China’s export sector has not turned recessionary and will recover later this year on the back of strong U.S. demand, according to Todd Lee, chief economist for IHS Global Insight China.
Exports from China’s ports increased just 7.7 percent year-over-year in the first quarter, down from the 20.3 percent annual growth in 2011 and the 26.4 percent year-over-year gain recorded in the first quarter of 2011.
“The exports slowdown is significant,” Lee said. “It’s the slowest export growth since 2009, but it is not a free-fall collapse.”
The General Administration of Customs said the value of China's foreign trade in the first quarter increased just 7.3 percent year-over-year to $859.4 billion, the slowest growth since the fourth quarter of 2009. Export-oriented provinces such as Guangdong, Jiangsu and Zhejiang experienced even slower growth than the national average, each posting growth rates of just 3 to 5 percent in the first quarter, according to GAC.
Drawing a comparison with the downturn during the 2008–09 financial crisis, Lee said China's PMI export orders diffusion index first dropped into the negative territory — below 50 — in July 2008. It then fell to 29.0 the following November and stayed in the below-50 zone for 10 consecutive months.
“By contrast,” he said, “during the current eurozone crisis China's export orders index only fell below 50 for five of the six months between August 2011 and January 2012, and has rebounded into the 50-plus zone since February.”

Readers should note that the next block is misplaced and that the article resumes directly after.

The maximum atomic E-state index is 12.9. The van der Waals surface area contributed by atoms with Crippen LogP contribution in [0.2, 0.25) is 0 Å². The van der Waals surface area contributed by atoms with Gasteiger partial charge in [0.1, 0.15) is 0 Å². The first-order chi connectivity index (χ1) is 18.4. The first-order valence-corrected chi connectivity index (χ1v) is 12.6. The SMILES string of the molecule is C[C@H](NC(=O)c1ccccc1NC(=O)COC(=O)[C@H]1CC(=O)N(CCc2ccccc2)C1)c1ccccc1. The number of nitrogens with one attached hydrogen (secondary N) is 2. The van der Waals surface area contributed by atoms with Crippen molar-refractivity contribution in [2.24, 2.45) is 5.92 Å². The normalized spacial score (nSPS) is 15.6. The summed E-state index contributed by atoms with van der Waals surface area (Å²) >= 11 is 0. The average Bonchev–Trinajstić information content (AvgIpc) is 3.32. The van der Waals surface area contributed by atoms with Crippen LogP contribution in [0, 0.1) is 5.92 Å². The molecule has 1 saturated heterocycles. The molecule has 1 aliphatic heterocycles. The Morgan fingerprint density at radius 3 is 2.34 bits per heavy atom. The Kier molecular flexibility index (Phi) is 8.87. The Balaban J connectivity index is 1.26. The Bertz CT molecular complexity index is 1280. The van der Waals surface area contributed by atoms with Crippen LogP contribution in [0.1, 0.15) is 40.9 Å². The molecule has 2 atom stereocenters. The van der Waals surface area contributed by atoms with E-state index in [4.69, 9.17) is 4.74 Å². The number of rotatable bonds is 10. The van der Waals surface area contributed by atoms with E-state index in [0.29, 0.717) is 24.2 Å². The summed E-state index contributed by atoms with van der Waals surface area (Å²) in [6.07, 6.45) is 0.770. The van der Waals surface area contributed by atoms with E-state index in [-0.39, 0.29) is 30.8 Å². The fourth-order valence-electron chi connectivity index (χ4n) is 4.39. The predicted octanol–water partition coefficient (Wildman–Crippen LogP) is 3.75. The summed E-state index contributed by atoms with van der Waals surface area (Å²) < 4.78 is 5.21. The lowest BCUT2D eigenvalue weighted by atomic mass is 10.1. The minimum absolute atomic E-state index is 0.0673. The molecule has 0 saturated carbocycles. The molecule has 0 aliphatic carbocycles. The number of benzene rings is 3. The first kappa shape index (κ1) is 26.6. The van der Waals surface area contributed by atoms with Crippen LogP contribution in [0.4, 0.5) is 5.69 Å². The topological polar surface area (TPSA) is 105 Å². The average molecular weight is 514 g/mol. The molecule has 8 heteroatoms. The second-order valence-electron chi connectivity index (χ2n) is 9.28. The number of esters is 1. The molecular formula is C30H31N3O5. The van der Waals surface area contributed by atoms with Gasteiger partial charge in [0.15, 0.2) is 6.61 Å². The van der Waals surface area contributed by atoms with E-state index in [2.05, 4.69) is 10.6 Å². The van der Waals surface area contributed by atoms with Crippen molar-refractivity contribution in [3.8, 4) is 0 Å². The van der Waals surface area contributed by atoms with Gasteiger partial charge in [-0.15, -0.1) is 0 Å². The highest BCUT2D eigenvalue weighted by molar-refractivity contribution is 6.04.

After noting overall goods exports had remained in growth territory, with only exports to the European Union contracting, and only by a marginal 1.8 percent in the first quarter, he predicted an exports rebound later in the year. “It is increasingly clear the ongoing eurozone debt crisis is unlikely to become a repeat of the 2008 U.S. subprime financial crisis in terms of its negative impact on global demand,” he added. “As we expect growth in the United States and emerging markets to gain some momentum during the rest of this year, Chinese exports should recover.”
China also is pushing to boost exports. The Chinese government has taken steps to ease the financial burden on small and medium enterprises, expand export credit insurance and stabilize the export tax rebate policy, while the 111th Canton Fair opened on Sunday in Guangzhou and is offering free admission to new buyers to attract more orders. Some 200,000 buyers are expected at the Fair, China’s largest export trade exhibition.
Zhong Shan, Deputy Minister of Commerce, said he hoped the fair would help push the country's foreign trade growth rate back above 10 percent.
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